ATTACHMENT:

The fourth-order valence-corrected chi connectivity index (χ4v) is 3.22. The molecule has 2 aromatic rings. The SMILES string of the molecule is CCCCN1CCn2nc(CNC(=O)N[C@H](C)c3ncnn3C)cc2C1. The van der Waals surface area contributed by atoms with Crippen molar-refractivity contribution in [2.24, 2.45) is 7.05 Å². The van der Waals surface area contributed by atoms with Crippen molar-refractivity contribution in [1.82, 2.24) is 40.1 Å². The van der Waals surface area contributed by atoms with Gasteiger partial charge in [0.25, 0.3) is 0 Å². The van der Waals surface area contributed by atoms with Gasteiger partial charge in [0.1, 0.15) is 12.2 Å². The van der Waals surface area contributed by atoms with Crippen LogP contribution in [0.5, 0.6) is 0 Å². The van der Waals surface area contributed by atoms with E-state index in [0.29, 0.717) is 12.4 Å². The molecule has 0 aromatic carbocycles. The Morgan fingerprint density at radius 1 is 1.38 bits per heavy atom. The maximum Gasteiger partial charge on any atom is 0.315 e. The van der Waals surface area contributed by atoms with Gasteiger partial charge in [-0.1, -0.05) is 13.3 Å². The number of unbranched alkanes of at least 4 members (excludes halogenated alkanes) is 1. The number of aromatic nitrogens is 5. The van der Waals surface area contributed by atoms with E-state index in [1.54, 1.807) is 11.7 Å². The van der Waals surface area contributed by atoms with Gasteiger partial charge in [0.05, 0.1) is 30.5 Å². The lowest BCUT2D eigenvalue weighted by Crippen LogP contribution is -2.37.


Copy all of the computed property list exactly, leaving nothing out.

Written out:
The fourth-order valence-corrected chi connectivity index (χ4v) is 3.22. The molecule has 2 aromatic rings. The SMILES string of the molecule is CCCCN1CCn2nc(CNC(=O)N[C@H](C)c3ncnn3C)cc2C1. The van der Waals surface area contributed by atoms with Crippen molar-refractivity contribution in [2.24, 2.45) is 7.05 Å². The van der Waals surface area contributed by atoms with Crippen molar-refractivity contribution in [1.82, 2.24) is 40.1 Å². The van der Waals surface area contributed by atoms with Gasteiger partial charge in [0.25, 0.3) is 0 Å². The van der Waals surface area contributed by atoms with Gasteiger partial charge in [0.1, 0.15) is 12.2 Å². The van der Waals surface area contributed by atoms with Crippen LogP contribution in [0.5, 0.6) is 0 Å². The van der Waals surface area contributed by atoms with E-state index in [0.29, 0.717) is 12.4 Å². The molecule has 0 aromatic carbocycles. The Morgan fingerprint density at radius 1 is 1.38 bits per heavy atom. The maximum Gasteiger partial charge on any atom is 0.315 e. The van der Waals surface area contributed by atoms with Gasteiger partial charge in [-0.1, -0.05) is 13.3 Å². The number of unbranched alkanes of at least 4 members (excludes halogenated alkanes) is 1. The number of aromatic nitrogens is 5. The van der Waals surface area contributed by atoms with E-state index in [1.54, 1.807) is 11.7 Å². The van der Waals surface area contributed by atoms with Gasteiger partial charge in [0.05, 0.1) is 30.5 Å². The lowest BCUT2D eigenvalue weighted by Crippen LogP contribution is -2.37.